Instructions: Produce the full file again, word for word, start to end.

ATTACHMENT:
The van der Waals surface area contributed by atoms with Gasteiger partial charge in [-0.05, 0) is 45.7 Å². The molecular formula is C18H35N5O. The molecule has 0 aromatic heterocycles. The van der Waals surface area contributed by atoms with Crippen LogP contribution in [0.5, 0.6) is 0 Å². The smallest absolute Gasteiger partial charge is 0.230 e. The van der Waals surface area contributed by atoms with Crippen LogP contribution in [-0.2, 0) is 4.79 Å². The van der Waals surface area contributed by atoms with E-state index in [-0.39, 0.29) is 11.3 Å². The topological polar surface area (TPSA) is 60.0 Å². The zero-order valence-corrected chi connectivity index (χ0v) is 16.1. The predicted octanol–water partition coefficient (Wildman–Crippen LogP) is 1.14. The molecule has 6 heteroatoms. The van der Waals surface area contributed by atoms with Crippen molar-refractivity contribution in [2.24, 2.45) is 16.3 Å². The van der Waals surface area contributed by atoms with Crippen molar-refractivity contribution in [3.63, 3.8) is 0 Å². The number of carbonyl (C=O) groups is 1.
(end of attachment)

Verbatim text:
The van der Waals surface area contributed by atoms with Gasteiger partial charge in [-0.05, 0) is 45.7 Å². The molecular formula is C18H35N5O. The molecule has 0 aromatic heterocycles. The van der Waals surface area contributed by atoms with Crippen LogP contribution in [0.5, 0.6) is 0 Å². The smallest absolute Gasteiger partial charge is 0.230 e. The van der Waals surface area contributed by atoms with Crippen LogP contribution in [-0.2, 0) is 4.79 Å². The van der Waals surface area contributed by atoms with E-state index in [-0.39, 0.29) is 11.3 Å². The topological polar surface area (TPSA) is 60.0 Å². The zero-order valence-corrected chi connectivity index (χ0v) is 16.1. The predicted octanol–water partition coefficient (Wildman–Crippen LogP) is 1.14. The molecule has 6 heteroatoms. The van der Waals surface area contributed by atoms with Crippen molar-refractivity contribution in [2.24, 2.45) is 16.3 Å². The van der Waals surface area contributed by atoms with Crippen molar-refractivity contribution in [3.63, 3.8) is 0 Å². The number of carbonyl (C=O) groups is 1.